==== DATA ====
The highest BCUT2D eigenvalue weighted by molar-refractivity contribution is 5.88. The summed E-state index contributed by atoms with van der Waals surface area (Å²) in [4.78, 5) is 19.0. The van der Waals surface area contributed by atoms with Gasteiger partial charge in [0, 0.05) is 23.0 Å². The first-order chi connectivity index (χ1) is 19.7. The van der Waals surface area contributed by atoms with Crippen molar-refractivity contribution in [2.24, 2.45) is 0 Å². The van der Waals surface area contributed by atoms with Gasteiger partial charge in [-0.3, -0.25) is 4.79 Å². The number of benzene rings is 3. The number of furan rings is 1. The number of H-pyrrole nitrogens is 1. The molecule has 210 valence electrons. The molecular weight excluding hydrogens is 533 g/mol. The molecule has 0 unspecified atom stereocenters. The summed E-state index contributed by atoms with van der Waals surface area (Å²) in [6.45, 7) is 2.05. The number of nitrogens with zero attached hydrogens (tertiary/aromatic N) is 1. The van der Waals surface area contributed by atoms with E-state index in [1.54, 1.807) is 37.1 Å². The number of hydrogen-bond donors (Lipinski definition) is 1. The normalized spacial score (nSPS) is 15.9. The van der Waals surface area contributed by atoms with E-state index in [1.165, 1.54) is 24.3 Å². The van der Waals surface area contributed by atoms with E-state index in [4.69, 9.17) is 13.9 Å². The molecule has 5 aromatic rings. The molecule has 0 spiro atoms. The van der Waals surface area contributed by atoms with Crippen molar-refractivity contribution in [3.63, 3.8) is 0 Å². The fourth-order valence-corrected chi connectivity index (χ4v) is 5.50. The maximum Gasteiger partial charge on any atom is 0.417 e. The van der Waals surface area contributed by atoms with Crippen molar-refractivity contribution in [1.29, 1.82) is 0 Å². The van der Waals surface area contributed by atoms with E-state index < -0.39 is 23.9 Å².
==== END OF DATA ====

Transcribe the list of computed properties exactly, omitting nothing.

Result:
The highest BCUT2D eigenvalue weighted by molar-refractivity contribution is 5.88. The summed E-state index contributed by atoms with van der Waals surface area (Å²) in [4.78, 5) is 19.0. The van der Waals surface area contributed by atoms with Gasteiger partial charge in [0, 0.05) is 23.0 Å². The first-order chi connectivity index (χ1) is 19.7. The van der Waals surface area contributed by atoms with Crippen molar-refractivity contribution in [2.24, 2.45) is 0 Å². The van der Waals surface area contributed by atoms with Gasteiger partial charge in [-0.3, -0.25) is 4.79 Å². The number of benzene rings is 3. The number of furan rings is 1. The number of H-pyrrole nitrogens is 1. The molecule has 210 valence electrons. The molecular weight excluding hydrogens is 533 g/mol. The molecule has 0 unspecified atom stereocenters. The summed E-state index contributed by atoms with van der Waals surface area (Å²) in [6.45, 7) is 2.05. The number of nitrogens with zero attached hydrogens (tertiary/aromatic N) is 1. The van der Waals surface area contributed by atoms with E-state index in [1.54, 1.807) is 37.1 Å². The number of hydrogen-bond donors (Lipinski definition) is 1. The normalized spacial score (nSPS) is 15.9. The van der Waals surface area contributed by atoms with E-state index in [1.165, 1.54) is 24.3 Å². The van der Waals surface area contributed by atoms with E-state index in [4.69, 9.17) is 13.9 Å². The molecule has 5 aromatic rings. The molecule has 0 spiro atoms. The van der Waals surface area contributed by atoms with Crippen molar-refractivity contribution in [3.63, 3.8) is 0 Å². The fourth-order valence-corrected chi connectivity index (χ4v) is 5.50. The maximum Gasteiger partial charge on any atom is 0.417 e. The van der Waals surface area contributed by atoms with Crippen molar-refractivity contribution in [1.29, 1.82) is 0 Å². The van der Waals surface area contributed by atoms with E-state index < -0.39 is 23.9 Å².